Vibration-Based Damage Detection Using Machine Learning Techniques with Application to Offshore Wind Turbines

  • Y Zhang

Student thesis: Doctoral ThesisDoctor of Philosophy (PhD)


Although vibration-based damage detection (VBDD) has seen great advancements since the 1980s, it is still facing several challenges, such as identifying features of vibration measurements that are sensitive to damage, tackling nonlinear structures, and removing environmental and operational variation (EOV) effects. This thesis is devoted to addressing these challenges, with application to offshore wind turbines (OWTs) for which there is demand for VBDD techniques for cost reduction.

A new VBDD method is proposed for linear structures subject to Gaussian white noise loading. It characterises vibration responses with the multivariate probability density function (PDF) of the underlying stochastic process. The change of the PDF, measured by the Kullback-Leibler divergence, is defined as a damage index. From a case study of an OWT with a reduction to the foundation stiffness, it is shown that the proposed method offers significant performance improvements over an autoregressive-based method and an autocorrelation function-based method.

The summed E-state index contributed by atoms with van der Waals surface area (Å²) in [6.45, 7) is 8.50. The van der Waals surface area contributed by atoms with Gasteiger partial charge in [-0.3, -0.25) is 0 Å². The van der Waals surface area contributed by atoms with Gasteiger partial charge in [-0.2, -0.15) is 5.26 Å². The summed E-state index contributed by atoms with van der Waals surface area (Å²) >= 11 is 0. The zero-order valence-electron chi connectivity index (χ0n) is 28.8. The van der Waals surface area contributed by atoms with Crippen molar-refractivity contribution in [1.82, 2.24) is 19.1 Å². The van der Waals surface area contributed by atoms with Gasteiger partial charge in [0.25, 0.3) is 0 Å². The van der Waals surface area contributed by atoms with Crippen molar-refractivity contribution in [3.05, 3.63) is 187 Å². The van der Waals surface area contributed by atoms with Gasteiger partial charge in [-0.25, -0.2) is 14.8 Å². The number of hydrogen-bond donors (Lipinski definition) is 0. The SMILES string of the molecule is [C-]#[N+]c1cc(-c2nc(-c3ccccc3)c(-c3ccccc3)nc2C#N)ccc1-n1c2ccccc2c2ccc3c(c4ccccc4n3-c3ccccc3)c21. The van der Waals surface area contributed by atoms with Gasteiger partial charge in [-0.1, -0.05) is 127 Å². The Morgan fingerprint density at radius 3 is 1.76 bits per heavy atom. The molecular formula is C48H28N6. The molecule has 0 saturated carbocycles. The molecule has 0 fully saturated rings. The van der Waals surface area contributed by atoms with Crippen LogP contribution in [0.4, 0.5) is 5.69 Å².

For structures that are nonlinear both before and after damage, the PDFs become non-Gaussian and difficult to estimate. Therefore, the density ratio estimation method, which directly estimates the difference of the PDFs rather than the individual PDFs themselves, is applied to data from the undamaged state and a potentially damaged state. The effectiveness and advantages of the proposed method are demonstrated in two case studies: an experimental nonlinear beam and an OWT with nonlinear pile-soil interaction.

To remove EOV effects, a new approach is proposed and applied to OWTs. It takes advantage of the fact that OWTs are built in groups and thus are subjected to similar EOVs at the same time. When the monitored features are viewed relative to each other, the complex EOV effects are probably cancelled.
The method is demonstrated on a wind farm with three OWTs affected by scouring damage, and the results show that the damage is detected and localised to a specific OWT.
Date of Award2 Dec 2021
Original languageEnglish
Awarding Institution
  • University of Bristol
SupervisorJohn H G Macdonald (Supervisor), Paul W Harper (Supervisor) & Song Liu (Supervisor)

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